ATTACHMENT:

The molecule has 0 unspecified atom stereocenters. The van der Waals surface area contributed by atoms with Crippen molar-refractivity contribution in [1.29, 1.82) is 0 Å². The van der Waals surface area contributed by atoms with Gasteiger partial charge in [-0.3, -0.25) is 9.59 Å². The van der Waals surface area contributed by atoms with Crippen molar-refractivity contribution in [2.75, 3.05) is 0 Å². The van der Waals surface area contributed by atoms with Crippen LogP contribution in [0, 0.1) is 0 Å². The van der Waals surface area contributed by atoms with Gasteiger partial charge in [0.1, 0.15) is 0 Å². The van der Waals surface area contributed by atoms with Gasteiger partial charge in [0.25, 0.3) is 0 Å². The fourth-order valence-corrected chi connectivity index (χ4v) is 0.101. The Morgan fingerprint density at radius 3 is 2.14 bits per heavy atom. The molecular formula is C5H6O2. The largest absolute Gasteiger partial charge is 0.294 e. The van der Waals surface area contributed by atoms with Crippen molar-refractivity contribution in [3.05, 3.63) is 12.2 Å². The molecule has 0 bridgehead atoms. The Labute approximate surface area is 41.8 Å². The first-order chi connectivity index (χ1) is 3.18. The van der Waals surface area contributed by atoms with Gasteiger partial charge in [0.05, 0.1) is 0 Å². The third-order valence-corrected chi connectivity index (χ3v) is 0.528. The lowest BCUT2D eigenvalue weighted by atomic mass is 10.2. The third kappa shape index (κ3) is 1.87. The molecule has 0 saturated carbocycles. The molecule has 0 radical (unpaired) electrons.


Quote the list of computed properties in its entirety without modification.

The molecule has 0 unspecified atom stereocenters. The van der Waals surface area contributed by atoms with Crippen molar-refractivity contribution in [1.29, 1.82) is 0 Å². The van der Waals surface area contributed by atoms with Gasteiger partial charge in [-0.3, -0.25) is 9.59 Å². The van der Waals surface area contributed by atoms with Crippen molar-refractivity contribution in [2.75, 3.05) is 0 Å². The van der Waals surface area contributed by atoms with Crippen LogP contribution in [0, 0.1) is 0 Å². The van der Waals surface area contributed by atoms with Gasteiger partial charge in [0.1, 0.15) is 0 Å². The van der Waals surface area contributed by atoms with Gasteiger partial charge in [0.25, 0.3) is 0 Å². The fourth-order valence-corrected chi connectivity index (χ4v) is 0.101. The Morgan fingerprint density at radius 3 is 2.14 bits per heavy atom. The molecular formula is C5H6O2. The largest absolute Gasteiger partial charge is 0.294 e. The van der Waals surface area contributed by atoms with Crippen molar-refractivity contribution in [3.05, 3.63) is 12.2 Å². The molecule has 0 bridgehead atoms. The Labute approximate surface area is 41.8 Å². The first-order chi connectivity index (χ1) is 3.18. The van der Waals surface area contributed by atoms with Gasteiger partial charge in [0.05, 0.1) is 0 Å². The third-order valence-corrected chi connectivity index (χ3v) is 0.528. The lowest BCUT2D eigenvalue weighted by atomic mass is 10.2. The third kappa shape index (κ3) is 1.87. The molecule has 0 saturated carbocycles. The molecule has 0 radical (unpaired) electrons.